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Rangers 3, Canadiens 1

Canadiens lose to Rangers in Game 2

Montreal coach Michel Therrien watched his team fall into a 2-0 hole in the series with New York.

EPA

Montreal coach Michel Therrien watched his team fall into a 2-0 hole in the series with New York.

MONTREAL — Henrik Lundqvist made 40 saves and Martin St. Louis scored in the second period as the New York Rangers earned a 3-1 victory over the Carey Price-less Montreal Canadiens Monday night.

The Rangers lead the best-of-seven Eastern Conference final, 2-0, heading back to New York for Game 3 Thursday.

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St. Louis scored a day after he and his teammates attended the funeral of his mother, who died just before Mother’s Day.

New York’s Rick Nash also scored while Ryan McDonagh added a goal and an assist to give the defenseman six points in the opening two games of the series. Max Pacioretty scored for Montreal, which outshot New York, 41-30.

The Canadiens had Dustin Tokarski playing his first career NHL playoff game in goal in place of Price, the Olympic gold medalist who hurt his right knee in the series opener when the Rangers’ Chris Kreider crashed into the net.

Coach Michel Therrien said he opted for Tokarski over regular backup Peter Budaj because of the youngster’s record of winning championships at the junior and AHL levels.

‘‘He’s a winner,’’ Therrien said. ‘‘I thought he played well. We talked to Peter and he reacted as a pro.’’

The Canadiens rebounded from a 7-2 rout in the opener with one of their better games of the playoffs, but Lundqvist had a nearly flawless game.

Montreal’s worst fears were realized in the first period, which it dominated while falling behind, 2-1.

A long period of sustained pressure produced the first goal as Lundqvist’s clearing attempt went off Pacioretty’s skate and into the net at 6:14.

But 17 seconds later, New York tied it as McDonagh swiped a puck toward the net and saw it go in off Josh Gorges’s leg and the post.

The crowd was booing Kreider when he sent a pass across to the right side and Nash’s one-timer went in off the midsection of Tokarski at 18:58 of the first. It was the second goal in as many games and second of the playoffs for Nash.

Tokarski had no chance as St. Louis wired a shot from the slot on a power play inside the post at 8:03 of the second.

Therrien looked grim earlier Monday in announcing that Price, who backstopped Canada to the gold medal at the Sochi Olympics and led them past the Bruins in the second round will miss the rest of the Eastern Conference finals.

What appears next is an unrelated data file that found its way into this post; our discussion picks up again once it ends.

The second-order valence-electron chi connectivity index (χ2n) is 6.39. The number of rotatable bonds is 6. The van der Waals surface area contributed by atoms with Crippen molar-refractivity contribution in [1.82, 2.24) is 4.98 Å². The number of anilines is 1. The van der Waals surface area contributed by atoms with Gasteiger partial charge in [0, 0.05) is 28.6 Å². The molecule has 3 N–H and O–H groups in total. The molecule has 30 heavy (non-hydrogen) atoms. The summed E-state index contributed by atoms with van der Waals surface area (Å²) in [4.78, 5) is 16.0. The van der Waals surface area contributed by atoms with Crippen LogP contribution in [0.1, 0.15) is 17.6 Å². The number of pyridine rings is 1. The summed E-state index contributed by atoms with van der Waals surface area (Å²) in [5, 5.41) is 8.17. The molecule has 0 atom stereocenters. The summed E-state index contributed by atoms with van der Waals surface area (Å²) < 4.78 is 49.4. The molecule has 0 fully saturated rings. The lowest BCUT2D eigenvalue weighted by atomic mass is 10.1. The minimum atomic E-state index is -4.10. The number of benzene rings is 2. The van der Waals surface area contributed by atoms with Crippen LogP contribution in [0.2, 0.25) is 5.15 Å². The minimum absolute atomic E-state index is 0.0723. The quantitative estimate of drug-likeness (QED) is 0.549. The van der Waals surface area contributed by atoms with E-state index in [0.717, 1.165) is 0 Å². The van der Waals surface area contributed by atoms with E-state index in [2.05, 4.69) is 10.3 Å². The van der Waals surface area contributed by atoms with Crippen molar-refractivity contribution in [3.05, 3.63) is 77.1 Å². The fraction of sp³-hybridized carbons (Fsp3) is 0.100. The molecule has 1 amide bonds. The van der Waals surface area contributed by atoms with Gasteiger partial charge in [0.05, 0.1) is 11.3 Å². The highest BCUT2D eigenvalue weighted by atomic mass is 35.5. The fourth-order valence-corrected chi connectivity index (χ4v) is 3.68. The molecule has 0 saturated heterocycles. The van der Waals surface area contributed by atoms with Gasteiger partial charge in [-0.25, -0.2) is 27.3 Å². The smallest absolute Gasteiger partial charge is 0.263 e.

He gave no details of the injury — a suspected right knee problem — but suggested Price would be back if the Canadiens can get past the Rangers.

‘‘Really disappointed. He’s our best player,’’ Therrien said. ‘‘We need to rally around Carey.” We need to give him a chance to play again this season.’’

Price clutched his right knee when Kreider crashed into him skates-first at 3:15 of the second period Saturday.

Price got up and finished the period, but didn’t look comfortable in allowing two goals in the final 1:01. He was replaced in the third by Budaj, who allowed three goals on eight shots.

After Saturday’s game, Therrien said he removed Price not because of injury but because there was no use leaving him in with the team playing poorly.

He was angrier the next day when it became clear the injury was worse than first suspected, saying Kreider could have tried to avoid the collision. And he was simmering Monday, pointing out Kreider’s history of hitting goalies.

Kreider, a Boxford, Mass., native who played at Masconomet and Boston College, left Ottawa’s Craig Anderson with a knee injury when he crashed the crease during the regular season. He also elbowed Marc-Andre Fleury’s head in Game 6 of the conference semifinals.

Therrien called the play on Saturday ‘‘reckless.’’

‘‘That’s the truth,’’ he said. ‘‘And Kreider, that’s not the first time he’s going at goalies. So we end up losing our best player. But our group faced a lot of adversity throughout the course of the season. We have the attitude to respond really well and that’s what I’m expecting.’’

Kreider said his main regret was missing the net with his shot as he went in on a breakaway and lost his footing.

‘‘Obviously, I was trying to score a goal,’’ said Kreider.

‘‘I’m here to play my game and play hard and I think I’m a clean player. I don’t go out with the intent to hurt anyone, ever, so I’m going to continue to try and get to the net and score goals.’’

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